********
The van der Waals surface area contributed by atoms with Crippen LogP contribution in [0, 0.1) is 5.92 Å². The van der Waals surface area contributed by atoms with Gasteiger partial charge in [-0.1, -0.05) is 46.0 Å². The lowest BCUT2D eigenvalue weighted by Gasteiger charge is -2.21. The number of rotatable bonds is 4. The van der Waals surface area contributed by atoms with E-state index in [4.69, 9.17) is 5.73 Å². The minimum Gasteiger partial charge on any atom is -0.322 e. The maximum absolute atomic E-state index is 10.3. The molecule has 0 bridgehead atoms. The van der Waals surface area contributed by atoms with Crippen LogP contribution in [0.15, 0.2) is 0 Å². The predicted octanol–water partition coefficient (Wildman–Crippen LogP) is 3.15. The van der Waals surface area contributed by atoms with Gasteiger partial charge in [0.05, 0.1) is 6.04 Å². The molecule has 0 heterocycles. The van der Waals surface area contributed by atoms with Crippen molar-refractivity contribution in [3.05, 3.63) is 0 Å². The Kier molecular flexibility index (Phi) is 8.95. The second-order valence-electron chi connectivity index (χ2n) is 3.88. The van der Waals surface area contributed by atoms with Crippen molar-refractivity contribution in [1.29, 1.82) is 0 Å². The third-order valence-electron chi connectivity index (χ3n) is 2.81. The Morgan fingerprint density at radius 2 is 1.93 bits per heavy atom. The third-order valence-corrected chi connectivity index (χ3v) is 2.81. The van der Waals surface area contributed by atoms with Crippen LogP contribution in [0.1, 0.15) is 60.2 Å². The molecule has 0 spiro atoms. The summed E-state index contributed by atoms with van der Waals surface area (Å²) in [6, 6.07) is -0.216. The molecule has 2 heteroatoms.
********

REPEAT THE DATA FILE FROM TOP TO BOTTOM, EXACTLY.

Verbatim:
The van der Waals surface area contributed by atoms with Crippen LogP contribution in [0, 0.1) is 5.92 Å². The van der Waals surface area contributed by atoms with Gasteiger partial charge in [-0.1, -0.05) is 46.0 Å². The lowest BCUT2D eigenvalue weighted by Gasteiger charge is -2.21. The number of rotatable bonds is 4. The van der Waals surface area contributed by atoms with E-state index in [4.69, 9.17) is 5.73 Å². The minimum Gasteiger partial charge on any atom is -0.322 e. The maximum absolute atomic E-state index is 10.3. The molecule has 0 bridgehead atoms. The van der Waals surface area contributed by atoms with Crippen LogP contribution in [0.15, 0.2) is 0 Å². The predicted octanol–water partition coefficient (Wildman–Crippen LogP) is 3.15. The van der Waals surface area contributed by atoms with Gasteiger partial charge in [0.05, 0.1) is 6.04 Å². The molecule has 0 heterocycles. The van der Waals surface area contributed by atoms with Crippen molar-refractivity contribution in [3.05, 3.63) is 0 Å². The Kier molecular flexibility index (Phi) is 8.95. The second-order valence-electron chi connectivity index (χ2n) is 3.88. The van der Waals surface area contributed by atoms with Crippen molar-refractivity contribution in [1.29, 1.82) is 0 Å². The third-order valence-electron chi connectivity index (χ3n) is 2.81. The Morgan fingerprint density at radius 2 is 1.93 bits per heavy atom. The third-order valence-corrected chi connectivity index (χ3v) is 2.81. The van der Waals surface area contributed by atoms with Crippen LogP contribution in [0.1, 0.15) is 60.2 Å². The molecule has 0 spiro atoms. The summed E-state index contributed by atoms with van der Waals surface area (Å²) in [6, 6.07) is -0.216. The molecule has 2 heteroatoms.